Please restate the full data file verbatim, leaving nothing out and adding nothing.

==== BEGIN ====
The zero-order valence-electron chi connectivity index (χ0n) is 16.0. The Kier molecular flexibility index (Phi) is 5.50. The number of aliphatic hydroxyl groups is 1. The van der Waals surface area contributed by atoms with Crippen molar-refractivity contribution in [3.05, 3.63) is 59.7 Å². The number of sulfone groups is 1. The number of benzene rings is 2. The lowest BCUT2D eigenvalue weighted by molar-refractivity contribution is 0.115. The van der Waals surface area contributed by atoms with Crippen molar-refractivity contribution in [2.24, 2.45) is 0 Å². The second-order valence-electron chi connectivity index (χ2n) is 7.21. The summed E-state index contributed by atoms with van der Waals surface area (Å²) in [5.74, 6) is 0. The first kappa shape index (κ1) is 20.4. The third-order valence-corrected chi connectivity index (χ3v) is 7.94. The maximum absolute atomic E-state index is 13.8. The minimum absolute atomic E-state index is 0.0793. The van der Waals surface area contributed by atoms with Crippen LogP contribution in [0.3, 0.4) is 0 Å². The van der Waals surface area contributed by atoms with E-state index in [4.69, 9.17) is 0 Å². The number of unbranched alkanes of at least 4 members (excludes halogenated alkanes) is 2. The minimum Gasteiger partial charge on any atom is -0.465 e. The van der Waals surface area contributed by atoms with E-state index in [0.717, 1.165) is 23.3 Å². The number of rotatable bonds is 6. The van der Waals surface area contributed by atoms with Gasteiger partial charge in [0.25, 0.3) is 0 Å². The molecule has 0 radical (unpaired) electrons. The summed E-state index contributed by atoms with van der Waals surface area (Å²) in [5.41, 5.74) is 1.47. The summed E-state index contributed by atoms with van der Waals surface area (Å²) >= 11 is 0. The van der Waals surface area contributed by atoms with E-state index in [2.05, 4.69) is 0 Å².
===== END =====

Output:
The zero-order valence-electron chi connectivity index (χ0n) is 16.0. The Kier molecular flexibility index (Phi) is 5.50. The number of aliphatic hydroxyl groups is 1. The van der Waals surface area contributed by atoms with Crippen molar-refractivity contribution in [3.05, 3.63) is 59.7 Å². The number of sulfone groups is 1. The number of benzene rings is 2. The lowest BCUT2D eigenvalue weighted by molar-refractivity contribution is 0.115. The van der Waals surface area contributed by atoms with Crippen molar-refractivity contribution in [2.24, 2.45) is 0 Å². The second-order valence-electron chi connectivity index (χ2n) is 7.21. The summed E-state index contributed by atoms with van der Waals surface area (Å²) in [5.74, 6) is 0. The first kappa shape index (κ1) is 20.4. The third-order valence-corrected chi connectivity index (χ3v) is 7.94. The maximum absolute atomic E-state index is 13.8. The minimum absolute atomic E-state index is 0.0793. The van der Waals surface area contributed by atoms with Crippen LogP contribution in [0.3, 0.4) is 0 Å². The van der Waals surface area contributed by atoms with E-state index in [4.69, 9.17) is 0 Å². The number of unbranched alkanes of at least 4 members (excludes halogenated alkanes) is 2. The minimum Gasteiger partial charge on any atom is -0.465 e. The van der Waals surface area contributed by atoms with E-state index in [0.717, 1.165) is 23.3 Å². The number of rotatable bonds is 6. The van der Waals surface area contributed by atoms with Gasteiger partial charge in [0.25, 0.3) is 0 Å². The molecule has 0 radical (unpaired) electrons. The summed E-state index contributed by atoms with van der Waals surface area (Å²) in [5.41, 5.74) is 1.47. The summed E-state index contributed by atoms with van der Waals surface area (Å²) >= 11 is 0. The van der Waals surface area contributed by atoms with E-state index in [2.05, 4.69) is 0 Å².